How to Build A High Performance Real Est

How to Build A High Performance Real Estate Team

On May 3, 2013, in Business Challenges, by Blog Contributor

By Dave Robison

When I first got into this business, I was immediately struck by the enigma that is a real estate team. No matter how closely teams resemble one another on paper, real estate teams will always vary in terms of production. Take two teams of five agents each, and even though experience level or age or any of those factors may match up perfectly, one team will still produce an average of ten home sales per agent in a given year while the other may only produce five. Now I ask: If you could somehow figure out how this successful team achieved such high sales, would you do it?

What we’re talking about here is almost like body building. What does it take to win a body building contest? Well… I’m not completely sure but I do know that if you’re going to create a high performance body, you better be committed to it and willing to the pay the price. For body builders, that probably means countless hours in the gym and careful monitoring of their food intake. While real estate success may not require you to put down the sweets and hit the weight room, building a high performance team takes just as much drive, dedication and willingness to change. Most agents will never build such a high performance team because they don’t put in the effort that’s required. Growing is not the easiest endeavor; in fact, it’s oftentimes downright uncomfortable. As the saying goes: No pain, no gain.

So what are the obstacles standing in the way of high performance team success? Here are the most common complaints:

Once I train an agent, he or she will just leave to start on his or her own. Why would I train my competition?
I know of agents or had an agent who worked with me and left and took some of my clients. Why would I want to risk that again?
My clients call me because they want to work with me. So wouldn’t it reflect poorly on me if I hand them off to someone else?
I don’t have enough time to put in this extra work. Don’t you know I’m already busy as it is?

I don’t have enough money to build a brand or advertise this team. How would we succeed without a big marketing budget?
Many agents use these “excuses” as reasons why they shouldn’t join a team. Well, that’s just good news for you because now you’ve got less competition to worry about. As long as agents don’t want to jump across those hurdles, you will enjoy increased market share. The secret is for you to acknowledge these complaints and push on anyway. (Remember that whole “no pain, no gain” thing I mentioned?) Think of these obstacles as your weight room reps; overcoming each one makes you stronger and more likely to become a high performance team.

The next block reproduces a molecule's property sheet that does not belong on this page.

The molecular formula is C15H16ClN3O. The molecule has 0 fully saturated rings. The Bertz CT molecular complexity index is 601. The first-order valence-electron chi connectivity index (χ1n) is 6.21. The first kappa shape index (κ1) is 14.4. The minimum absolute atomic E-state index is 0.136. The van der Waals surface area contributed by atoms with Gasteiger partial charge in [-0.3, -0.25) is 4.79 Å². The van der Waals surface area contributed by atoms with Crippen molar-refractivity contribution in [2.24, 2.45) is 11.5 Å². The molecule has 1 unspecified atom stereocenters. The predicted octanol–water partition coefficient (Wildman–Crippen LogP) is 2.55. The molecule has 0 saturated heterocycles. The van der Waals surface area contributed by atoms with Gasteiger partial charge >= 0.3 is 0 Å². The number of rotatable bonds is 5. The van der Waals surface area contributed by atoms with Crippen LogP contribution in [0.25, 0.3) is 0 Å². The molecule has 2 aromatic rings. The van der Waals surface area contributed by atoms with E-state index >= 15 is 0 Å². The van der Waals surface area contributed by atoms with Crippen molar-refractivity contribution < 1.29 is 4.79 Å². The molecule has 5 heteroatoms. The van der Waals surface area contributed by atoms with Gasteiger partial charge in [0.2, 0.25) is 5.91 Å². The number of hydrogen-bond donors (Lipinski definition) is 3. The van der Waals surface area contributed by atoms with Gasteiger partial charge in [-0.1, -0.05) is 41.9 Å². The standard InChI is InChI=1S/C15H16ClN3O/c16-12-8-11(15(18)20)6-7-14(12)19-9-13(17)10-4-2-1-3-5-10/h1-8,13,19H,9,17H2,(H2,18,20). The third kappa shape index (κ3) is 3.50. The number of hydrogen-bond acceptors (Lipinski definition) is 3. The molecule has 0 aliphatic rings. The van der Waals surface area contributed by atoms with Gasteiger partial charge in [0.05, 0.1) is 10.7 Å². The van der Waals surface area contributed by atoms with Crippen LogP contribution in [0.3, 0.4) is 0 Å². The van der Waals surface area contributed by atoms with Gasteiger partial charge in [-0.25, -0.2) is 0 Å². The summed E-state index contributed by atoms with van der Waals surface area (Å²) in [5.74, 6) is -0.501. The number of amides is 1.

This method has worked for my team for the past five years. Last year, we averaged 40 home sales per agent. In our market, that’s more than ten times the average agent sales. The results are real. So how do you increase your sales with the same amount of agents as other teams? You focus on becoming a high performance team, acknowledge the stumbling blocks in your way—like those five common complaints listed above—and keep moving forward regardless.

Graph: http://ow.ly/l1i6D

From “The Wisdom of Teams: Creating the High-Performance Organization” by Jon R. Katzenbach and Douglas K. Smith
In The Wisdom of Teams: Creating the High-Performance Organization, authors Jon R. Katzenbach and Douglas K. Smith describe the difference between certain types of teams. For instance, a “Team of Name” is very different from a “High Performing Team.” The Team of Name might be 4 agents who share marketing costs to advertise their brand, but they all do their own separate business and lack the cohesiveness of a real team. Conversely, the High Performance Team will have clear goals, accountability, selfless attitudes, and core values that work to create the kind of high performance group all real estate teams should be.

If you decide…


0 Responses to “How to Build A High Performance Real Est”

  1. Leave a Comment

Leave a Reply

Fill in your details below or click an icon to log in:

WordPress.com Logo

You are commenting using your WordPress.com account. Log Out /  Change )

Google photo

You are commenting using your Google account. Log Out /  Change )

Twitter picture

You are commenting using your Twitter account. Log Out /  Change )

Facebook photo

You are commenting using your Facebook account. Log Out /  Change )

Connecting to %s

%d bloggers like this: